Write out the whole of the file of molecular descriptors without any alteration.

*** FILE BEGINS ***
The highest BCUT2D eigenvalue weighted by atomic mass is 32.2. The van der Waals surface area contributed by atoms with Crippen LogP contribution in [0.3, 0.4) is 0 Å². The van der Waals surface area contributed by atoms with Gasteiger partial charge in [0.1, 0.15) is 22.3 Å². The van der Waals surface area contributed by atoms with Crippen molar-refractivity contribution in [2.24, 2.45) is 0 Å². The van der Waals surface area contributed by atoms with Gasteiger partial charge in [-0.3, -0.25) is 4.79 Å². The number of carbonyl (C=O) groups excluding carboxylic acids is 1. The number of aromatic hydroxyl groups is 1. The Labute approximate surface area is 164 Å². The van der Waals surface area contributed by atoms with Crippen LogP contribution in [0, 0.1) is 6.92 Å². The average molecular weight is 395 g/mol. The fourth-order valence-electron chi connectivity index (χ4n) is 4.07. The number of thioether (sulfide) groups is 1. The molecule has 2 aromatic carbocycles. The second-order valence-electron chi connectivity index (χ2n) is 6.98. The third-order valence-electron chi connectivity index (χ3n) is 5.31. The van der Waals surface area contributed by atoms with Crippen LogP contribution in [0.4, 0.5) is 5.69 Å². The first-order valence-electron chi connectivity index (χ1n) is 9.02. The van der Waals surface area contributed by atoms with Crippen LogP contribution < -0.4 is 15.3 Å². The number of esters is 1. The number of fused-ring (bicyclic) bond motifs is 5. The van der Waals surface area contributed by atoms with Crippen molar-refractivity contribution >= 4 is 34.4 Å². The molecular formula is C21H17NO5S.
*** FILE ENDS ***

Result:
The highest BCUT2D eigenvalue weighted by atomic mass is 32.2. The van der Waals surface area contributed by atoms with Crippen LogP contribution in [0.3, 0.4) is 0 Å². The van der Waals surface area contributed by atoms with Gasteiger partial charge in [0.1, 0.15) is 22.3 Å². The van der Waals surface area contributed by atoms with Crippen molar-refractivity contribution in [2.24, 2.45) is 0 Å². The van der Waals surface area contributed by atoms with Gasteiger partial charge in [-0.3, -0.25) is 4.79 Å². The number of carbonyl (C=O) groups excluding carboxylic acids is 1. The number of aromatic hydroxyl groups is 1. The Labute approximate surface area is 164 Å². The van der Waals surface area contributed by atoms with Crippen LogP contribution in [0, 0.1) is 6.92 Å². The average molecular weight is 395 g/mol. The fourth-order valence-electron chi connectivity index (χ4n) is 4.07. The number of thioether (sulfide) groups is 1. The molecule has 2 aromatic carbocycles. The second-order valence-electron chi connectivity index (χ2n) is 6.98. The third-order valence-electron chi connectivity index (χ3n) is 5.31. The van der Waals surface area contributed by atoms with Crippen LogP contribution in [0.4, 0.5) is 5.69 Å². The first-order valence-electron chi connectivity index (χ1n) is 9.02. The van der Waals surface area contributed by atoms with Crippen LogP contribution < -0.4 is 15.3 Å². The number of esters is 1. The number of fused-ring (bicyclic) bond motifs is 5. The van der Waals surface area contributed by atoms with Crippen molar-refractivity contribution >= 4 is 34.4 Å². The molecular formula is C21H17NO5S.